Dan's Question of the Week: Lease Lessons

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Dan Schmidt
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Dan's Question of the Week: Lease Lessons

Postby Dan Schmidt » Fri Apr 29, 2011 1:53 pm

Leasing land for deer hunting is old hat in the South, but it is a relatively new concept in many Northern, Midwest and Eastern states. My question for this week: Have you ever experienced a bad situation while leasing land for deer hunting? Share your stories here. It could be trespassing problems; a bait-and-switch deal; an untruthful owner or agent; or just about anything in between.

My biggest lesson? Make sure I spell out terms clearly in every contract. For example, I recently had a lease that was supposed to run for a minimum of three hunting seasons. I shot two mature bucks off of the property during the first season, and then the landowner wound up selling the property at the end of that year. I was out of luck, because I did not have "in case of sale" terms included in the contract. Lesson learned.

Now let's here your lessons...
Daniel E. Schmidt, Editor, Deer & Deer Hunting

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RE: Dan's Question of the Week: Lease Lessons

Postby JPH » Fri Apr 29, 2011 5:27 pm

I was involved in one lease, on a property adjacent to the one I own, and it ended badly. I was working with two parties that I did not know personally. We came to an agreement verbally. The paperwork was pending but the landowner told me I could go ahead and post it while the paperwork was catching up to us. Big mistake!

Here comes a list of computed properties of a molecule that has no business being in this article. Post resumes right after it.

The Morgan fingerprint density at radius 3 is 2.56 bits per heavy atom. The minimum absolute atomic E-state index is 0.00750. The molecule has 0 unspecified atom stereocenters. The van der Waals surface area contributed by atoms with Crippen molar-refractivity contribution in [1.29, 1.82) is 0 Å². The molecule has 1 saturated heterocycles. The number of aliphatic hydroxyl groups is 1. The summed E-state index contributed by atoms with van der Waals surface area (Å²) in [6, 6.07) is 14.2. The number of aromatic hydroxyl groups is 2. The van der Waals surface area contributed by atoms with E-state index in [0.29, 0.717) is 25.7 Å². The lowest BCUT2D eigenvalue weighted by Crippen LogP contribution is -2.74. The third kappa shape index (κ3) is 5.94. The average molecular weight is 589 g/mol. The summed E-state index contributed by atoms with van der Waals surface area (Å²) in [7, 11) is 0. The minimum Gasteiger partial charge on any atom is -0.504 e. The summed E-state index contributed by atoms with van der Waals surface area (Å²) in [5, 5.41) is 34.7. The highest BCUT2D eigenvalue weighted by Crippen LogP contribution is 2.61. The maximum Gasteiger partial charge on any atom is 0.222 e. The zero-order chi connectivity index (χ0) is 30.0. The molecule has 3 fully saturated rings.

I was fishing one of the farm ponds after posting the land and encountered someone who had come in to fish. I tried to explain that the property was being leased and he reacted in anger. It ended up being the worst confrontation I've ever had over land use. Anyway, this guy complained to the landowner and he ended up deciding that the lease was too much trouble. The whole thing fell apart before it was ever signed. That property is essentially a free-fire zone to this day. Anyone who wants to use it can and does without asking.

What did I learn? Assume nothing, be patient and do not act until you have a well written, signed contract in your hand.   

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RE: Dan's Question of the Week: Lease Lessons

Postby Jon H. » Sat Apr 30, 2011 10:50 am

What I found out is,  let's say you have 1500 acres, so you need 15 people to pay for it. If you don't, you have to make up the difference! and that can be costly. Second, the last people who get on a lease usually don't have a good spot and leave the next year. Also try to get people to work on work day is another problem. Let say you harvest a good deer and the land owner finds out they might go up on your lease! Or take the lease from you.  And as you know people have different hunting ethics witch can cause problems. And  we had people ( my self included ) argue about spots. The problem with trespassers, is locals living next to the lease. They like to ride four wheelers and horses at night! So the deer can't rest. Well, my experience  is not very good with leases from running them to being a member! I know I'm just a small minority, but that's what I got dealing with leases.   

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RE: Dan's Question of the Week: Lease Lessons

Postby Wanderer » Sun May 01, 2011 8:30 am